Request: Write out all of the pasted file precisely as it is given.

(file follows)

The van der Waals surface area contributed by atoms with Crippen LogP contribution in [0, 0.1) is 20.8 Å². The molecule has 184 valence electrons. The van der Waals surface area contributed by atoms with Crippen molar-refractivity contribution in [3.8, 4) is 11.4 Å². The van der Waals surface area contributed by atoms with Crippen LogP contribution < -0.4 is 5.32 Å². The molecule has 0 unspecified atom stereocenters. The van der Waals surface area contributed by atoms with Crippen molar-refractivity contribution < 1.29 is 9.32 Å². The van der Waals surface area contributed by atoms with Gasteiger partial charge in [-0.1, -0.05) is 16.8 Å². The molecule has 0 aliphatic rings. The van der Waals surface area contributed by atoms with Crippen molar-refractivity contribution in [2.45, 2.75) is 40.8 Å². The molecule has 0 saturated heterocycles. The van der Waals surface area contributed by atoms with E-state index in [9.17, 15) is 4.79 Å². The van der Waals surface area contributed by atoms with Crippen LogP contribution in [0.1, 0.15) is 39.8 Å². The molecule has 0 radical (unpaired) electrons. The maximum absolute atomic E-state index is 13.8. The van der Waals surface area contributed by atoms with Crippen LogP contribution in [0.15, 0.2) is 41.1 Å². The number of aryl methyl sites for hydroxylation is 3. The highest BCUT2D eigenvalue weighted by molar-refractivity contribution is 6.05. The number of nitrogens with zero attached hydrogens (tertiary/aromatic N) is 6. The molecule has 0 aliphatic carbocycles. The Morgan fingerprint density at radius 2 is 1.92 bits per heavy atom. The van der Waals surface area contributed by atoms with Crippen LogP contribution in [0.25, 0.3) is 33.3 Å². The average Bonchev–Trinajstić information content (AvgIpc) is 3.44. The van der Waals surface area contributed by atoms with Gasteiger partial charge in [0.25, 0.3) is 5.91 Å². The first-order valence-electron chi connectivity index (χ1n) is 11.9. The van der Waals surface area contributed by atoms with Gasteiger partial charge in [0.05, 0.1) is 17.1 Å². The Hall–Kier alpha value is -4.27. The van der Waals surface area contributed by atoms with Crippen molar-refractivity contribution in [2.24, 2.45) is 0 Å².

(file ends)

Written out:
The van der Waals surface area contributed by atoms with Crippen LogP contribution in [0, 0.1) is 20.8 Å². The molecule has 184 valence electrons. The van der Waals surface area contributed by atoms with Crippen molar-refractivity contribution in [3.8, 4) is 11.4 Å². The van der Waals surface area contributed by atoms with Crippen LogP contribution < -0.4 is 5.32 Å². The molecule has 0 unspecified atom stereocenters. The van der Waals surface area contributed by atoms with Crippen molar-refractivity contribution < 1.29 is 9.32 Å². The van der Waals surface area contributed by atoms with Gasteiger partial charge in [-0.1, -0.05) is 16.8 Å². The molecule has 0 aliphatic rings. The van der Waals surface area contributed by atoms with Crippen molar-refractivity contribution in [2.45, 2.75) is 40.8 Å². The molecule has 0 saturated heterocycles. The van der Waals surface area contributed by atoms with E-state index in [9.17, 15) is 4.79 Å². The van der Waals surface area contributed by atoms with Crippen LogP contribution in [0.1, 0.15) is 39.8 Å². The molecule has 0 radical (unpaired) electrons. The maximum absolute atomic E-state index is 13.8. The van der Waals surface area contributed by atoms with Crippen LogP contribution in [0.15, 0.2) is 41.1 Å². The number of aryl methyl sites for hydroxylation is 3. The highest BCUT2D eigenvalue weighted by molar-refractivity contribution is 6.05. The number of nitrogens with zero attached hydrogens (tertiary/aromatic N) is 6. The molecule has 0 aliphatic carbocycles. The Morgan fingerprint density at radius 2 is 1.92 bits per heavy atom. The van der Waals surface area contributed by atoms with Crippen LogP contribution in [0.25, 0.3) is 33.3 Å². The average Bonchev–Trinajstić information content (AvgIpc) is 3.44. The van der Waals surface area contributed by atoms with Gasteiger partial charge in [0.25, 0.3) is 5.91 Å². The first-order valence-electron chi connectivity index (χ1n) is 11.9. The van der Waals surface area contributed by atoms with Gasteiger partial charge in [0.05, 0.1) is 17.1 Å². The Hall–Kier alpha value is -4.27. The van der Waals surface area contributed by atoms with Crippen molar-refractivity contribution in [2.24, 2.45) is 0 Å².